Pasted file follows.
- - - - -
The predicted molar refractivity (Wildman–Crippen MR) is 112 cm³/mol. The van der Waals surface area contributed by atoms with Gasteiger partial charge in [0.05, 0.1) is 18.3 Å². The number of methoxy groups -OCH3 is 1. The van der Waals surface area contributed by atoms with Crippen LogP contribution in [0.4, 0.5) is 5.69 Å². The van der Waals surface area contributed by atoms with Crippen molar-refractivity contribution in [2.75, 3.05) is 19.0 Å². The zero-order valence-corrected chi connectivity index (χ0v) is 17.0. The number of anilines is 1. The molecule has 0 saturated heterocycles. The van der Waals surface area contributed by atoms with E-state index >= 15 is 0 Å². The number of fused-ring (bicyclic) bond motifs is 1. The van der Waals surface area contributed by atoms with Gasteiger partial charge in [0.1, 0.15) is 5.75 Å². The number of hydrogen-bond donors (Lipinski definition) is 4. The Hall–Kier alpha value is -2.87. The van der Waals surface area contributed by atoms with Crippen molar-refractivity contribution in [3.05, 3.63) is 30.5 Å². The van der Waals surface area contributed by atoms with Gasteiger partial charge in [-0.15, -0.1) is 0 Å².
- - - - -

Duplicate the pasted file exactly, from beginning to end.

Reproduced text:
The predicted molar refractivity (Wildman–Crippen MR) is 112 cm³/mol. The van der Waals surface area contributed by atoms with Gasteiger partial charge in [0.05, 0.1) is 18.3 Å². The number of methoxy groups -OCH3 is 1. The van der Waals surface area contributed by atoms with Crippen LogP contribution in [0.4, 0.5) is 5.69 Å². The van der Waals surface area contributed by atoms with Crippen molar-refractivity contribution in [2.75, 3.05) is 19.0 Å². The zero-order valence-corrected chi connectivity index (χ0v) is 17.0. The number of anilines is 1. The molecule has 0 saturated heterocycles. The van der Waals surface area contributed by atoms with E-state index >= 15 is 0 Å². The number of fused-ring (bicyclic) bond motifs is 1. The van der Waals surface area contributed by atoms with Gasteiger partial charge in [0.1, 0.15) is 5.75 Å². The number of hydrogen-bond donors (Lipinski definition) is 4. The Hall–Kier alpha value is -2.87. The van der Waals surface area contributed by atoms with Crippen molar-refractivity contribution in [3.05, 3.63) is 30.5 Å². The van der Waals surface area contributed by atoms with Gasteiger partial charge in [-0.15, -0.1) is 0 Å².